House Democratic lawmakers today criticized the passage of House Bill (HB) 554, saying legislation that changes the state’s energy efficiency standards to unenforceable “goals” through 2019 will harm consumers and jeopardize thousands of manufacturing and development jobs in Ohio’s advanced energy industry.
“Ohio has a long and proud history as a leader in the industrial economy. However, as globalism expands and corporations ship more blue collar jobs overseas, we must adapt and invest in advanced technologies to pave the path to economic stability for working families, but this bill sets us back.” said House Democratic Leader Fred Strahorn (D-Dayton).
State Rep. Kathleen Clyde (D-Kent) responded to yesterday’s certification of the Ohio’s vote totals.
“There was both good news and bad news this year in the counting of Ohio’s votes,” said Rep. Clyde. “Because of our long fight to count ballots and the persistence of voting rights advocates, the good news is that 7,515 illegally purged voters had their ballots counted instead of thrown out yesterday. If Secretary Husted had prevailed, those ballots would have been thrown out again and the provisional ballot count rate would have been the worst since Ken Blackwell ran the 2004 election. Instead, the 2016 count rate was just under average for the last decade.
State Reps. Dan Ramos (D-Lorain) and David Leland (D-Columbus) today announced they plan to introduce new legislation aimed at restoring true democracy in America by ensuring the presidential candidate that receives the greatest total of votes is the candidate that ends up in the White House. This legislation proposes that Ohio join the National Popular Vote Interstate Compact, a group of states that pledge their entire Electoral College delegation to the winner of the national popular vote during the general election.
“This is a change that is long overdue. Two-thirds of the presidents elected in my adult life will have been chosen by the Electoral College in their first term without a corresponding majority of the electorate,” said Ramos. “Our current framework does not respect the direct will of the people. This is patently undemocratic and undermines confidence in the people that we are truly a democracy.”
Along party lines, the Ohio Senate’s Public Utilities Committee today rejected Gov. John Kasich’s appointment of M. Howard Petricoff, a Democrat, to the Public Utility Commission of Ohio (PUCO). Petricoff’s appointment to the PUCO more closely followed historical interpretations of Ohio law that prevents PUCO from having more than three commissioners affiliated with or belonging to the same political party.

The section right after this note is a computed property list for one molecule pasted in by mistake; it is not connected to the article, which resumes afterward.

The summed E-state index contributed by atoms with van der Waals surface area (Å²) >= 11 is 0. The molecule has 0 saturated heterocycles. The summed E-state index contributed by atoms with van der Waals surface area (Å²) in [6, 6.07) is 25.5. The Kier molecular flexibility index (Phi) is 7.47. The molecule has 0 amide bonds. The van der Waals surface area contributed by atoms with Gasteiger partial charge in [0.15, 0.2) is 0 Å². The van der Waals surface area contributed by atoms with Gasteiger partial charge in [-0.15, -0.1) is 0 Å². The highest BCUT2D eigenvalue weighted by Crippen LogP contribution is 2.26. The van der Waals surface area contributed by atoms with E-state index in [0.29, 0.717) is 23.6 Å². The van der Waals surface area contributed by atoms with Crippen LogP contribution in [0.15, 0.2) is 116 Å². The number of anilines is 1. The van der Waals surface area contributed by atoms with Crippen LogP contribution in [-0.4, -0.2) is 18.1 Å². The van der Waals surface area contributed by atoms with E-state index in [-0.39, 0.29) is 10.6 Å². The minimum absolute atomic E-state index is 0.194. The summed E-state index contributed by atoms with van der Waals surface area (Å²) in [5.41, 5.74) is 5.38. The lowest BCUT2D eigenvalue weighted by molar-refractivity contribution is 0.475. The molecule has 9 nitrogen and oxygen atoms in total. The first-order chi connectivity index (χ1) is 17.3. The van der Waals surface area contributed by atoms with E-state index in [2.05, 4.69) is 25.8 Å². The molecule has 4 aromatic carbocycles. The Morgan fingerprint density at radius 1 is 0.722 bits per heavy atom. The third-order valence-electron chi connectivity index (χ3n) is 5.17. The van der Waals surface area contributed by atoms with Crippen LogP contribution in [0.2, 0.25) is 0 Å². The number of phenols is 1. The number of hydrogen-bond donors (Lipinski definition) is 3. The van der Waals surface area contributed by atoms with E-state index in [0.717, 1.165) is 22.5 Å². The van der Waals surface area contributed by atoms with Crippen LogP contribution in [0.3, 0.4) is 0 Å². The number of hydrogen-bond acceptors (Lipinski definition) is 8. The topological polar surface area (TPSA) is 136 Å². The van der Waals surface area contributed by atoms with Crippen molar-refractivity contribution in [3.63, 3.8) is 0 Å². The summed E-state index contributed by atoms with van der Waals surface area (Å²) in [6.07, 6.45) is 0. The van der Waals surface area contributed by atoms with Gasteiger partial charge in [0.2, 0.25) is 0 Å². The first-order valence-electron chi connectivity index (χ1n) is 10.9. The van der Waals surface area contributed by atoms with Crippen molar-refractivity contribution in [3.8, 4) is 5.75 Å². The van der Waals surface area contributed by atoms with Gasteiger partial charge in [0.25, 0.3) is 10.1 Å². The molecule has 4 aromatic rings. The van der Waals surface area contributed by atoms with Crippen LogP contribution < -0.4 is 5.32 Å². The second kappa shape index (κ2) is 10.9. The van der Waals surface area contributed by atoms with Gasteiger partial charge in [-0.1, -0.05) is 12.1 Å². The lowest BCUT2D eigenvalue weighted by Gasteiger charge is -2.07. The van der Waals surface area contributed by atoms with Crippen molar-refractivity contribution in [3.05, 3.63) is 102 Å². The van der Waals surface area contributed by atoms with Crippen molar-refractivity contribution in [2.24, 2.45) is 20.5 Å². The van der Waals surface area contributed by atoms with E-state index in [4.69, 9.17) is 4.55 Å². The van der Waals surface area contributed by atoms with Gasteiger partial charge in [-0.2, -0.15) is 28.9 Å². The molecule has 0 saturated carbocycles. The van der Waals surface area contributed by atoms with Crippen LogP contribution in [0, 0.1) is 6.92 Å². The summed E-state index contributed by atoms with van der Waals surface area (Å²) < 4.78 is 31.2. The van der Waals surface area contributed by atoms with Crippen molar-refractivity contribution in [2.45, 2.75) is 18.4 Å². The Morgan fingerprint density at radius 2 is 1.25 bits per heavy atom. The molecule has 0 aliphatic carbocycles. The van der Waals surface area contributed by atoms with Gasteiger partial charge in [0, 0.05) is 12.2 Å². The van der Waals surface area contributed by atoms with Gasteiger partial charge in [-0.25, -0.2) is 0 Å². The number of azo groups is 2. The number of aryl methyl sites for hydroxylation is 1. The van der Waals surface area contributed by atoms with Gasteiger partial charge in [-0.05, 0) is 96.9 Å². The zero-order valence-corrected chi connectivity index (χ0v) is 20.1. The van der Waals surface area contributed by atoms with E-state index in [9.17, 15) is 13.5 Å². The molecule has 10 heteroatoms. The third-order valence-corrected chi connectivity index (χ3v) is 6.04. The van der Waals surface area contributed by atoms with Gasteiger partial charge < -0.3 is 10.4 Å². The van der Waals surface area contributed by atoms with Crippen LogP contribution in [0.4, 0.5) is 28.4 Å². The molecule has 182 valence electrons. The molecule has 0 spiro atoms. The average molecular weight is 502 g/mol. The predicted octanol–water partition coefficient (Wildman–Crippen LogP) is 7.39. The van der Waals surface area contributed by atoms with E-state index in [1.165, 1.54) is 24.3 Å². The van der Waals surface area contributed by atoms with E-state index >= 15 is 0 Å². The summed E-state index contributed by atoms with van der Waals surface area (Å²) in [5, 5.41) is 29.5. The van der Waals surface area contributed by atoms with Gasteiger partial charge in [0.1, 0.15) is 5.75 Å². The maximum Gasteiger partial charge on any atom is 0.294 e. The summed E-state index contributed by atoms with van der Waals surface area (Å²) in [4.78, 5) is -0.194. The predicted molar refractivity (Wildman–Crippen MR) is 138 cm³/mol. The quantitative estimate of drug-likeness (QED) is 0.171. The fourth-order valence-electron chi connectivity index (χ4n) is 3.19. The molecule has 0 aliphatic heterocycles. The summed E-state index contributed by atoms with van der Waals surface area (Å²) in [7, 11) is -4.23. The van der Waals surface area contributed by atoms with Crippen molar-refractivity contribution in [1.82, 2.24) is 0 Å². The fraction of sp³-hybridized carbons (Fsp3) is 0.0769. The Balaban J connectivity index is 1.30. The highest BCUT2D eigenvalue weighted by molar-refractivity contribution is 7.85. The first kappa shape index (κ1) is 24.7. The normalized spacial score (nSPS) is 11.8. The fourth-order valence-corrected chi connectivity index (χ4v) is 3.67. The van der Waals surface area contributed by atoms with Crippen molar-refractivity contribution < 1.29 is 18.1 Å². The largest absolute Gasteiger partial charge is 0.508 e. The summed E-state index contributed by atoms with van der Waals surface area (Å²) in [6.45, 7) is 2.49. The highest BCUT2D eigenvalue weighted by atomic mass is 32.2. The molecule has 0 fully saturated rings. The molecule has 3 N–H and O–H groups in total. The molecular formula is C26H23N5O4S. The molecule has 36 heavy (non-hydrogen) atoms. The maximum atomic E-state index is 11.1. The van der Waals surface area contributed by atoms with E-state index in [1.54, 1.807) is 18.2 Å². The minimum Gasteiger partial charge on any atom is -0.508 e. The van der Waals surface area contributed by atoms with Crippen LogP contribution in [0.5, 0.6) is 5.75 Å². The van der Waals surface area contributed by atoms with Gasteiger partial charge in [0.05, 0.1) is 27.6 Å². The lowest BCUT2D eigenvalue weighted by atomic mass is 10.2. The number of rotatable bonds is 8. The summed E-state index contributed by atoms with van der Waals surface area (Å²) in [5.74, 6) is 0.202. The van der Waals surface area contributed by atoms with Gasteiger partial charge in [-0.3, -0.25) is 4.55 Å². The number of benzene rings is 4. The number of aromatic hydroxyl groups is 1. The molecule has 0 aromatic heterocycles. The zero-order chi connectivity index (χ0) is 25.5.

“The Senate’s rejection of Mr. Petricoff is a case in point as to why reform is needed in the way Ohio’s public utility law has been interpreted in recent years,” said David Leland (D-Columbus). “In Mr. Petricoff, it seems we have a qualified and experienced choice that would bring balance and diversity in philosophy to the work of the commission, but recent party-line appointments have empowered lawmakers to put political party above all else. Balance and competing perspectives are fundamental to ensuring sound public policy that weighs the interests of business with the health and checkbooks of Ohio consumers.”
State Rep. Michael Sheehy (D-Oregon) today hailed recent calls to action at both the state and federal level for more comprehensive efforts to improve the health of Lake Erie, saying cooperation and unity were key to ensuring the region’s greatest natural resource is adequately protected and preserved for future generations.
On Tuesday, U.S. Reps. Marcy Kaptur (D-OH) and Debbie Dingell (D-MI) made a joint plea for the U.S. EPA to step in and designate the open water of Lake Erie’s western basin as impaired under the federal Clean Water Act. The same day, Sheehy offered sponsor testimony on House Resolution (HR) 214, legislation encouraging support for the 2016 agreement between Ontario, Michigan, and Ohio that established a goal of a 40 percent phosphorus reduction in the lake by 2025.
House Democratic Leader Fred Strahorn (D-Dayton) took issue with the decision today by the Ohio Department of Health (ODH) to revoke the operating license for the Women’s Medical Center of Dayton.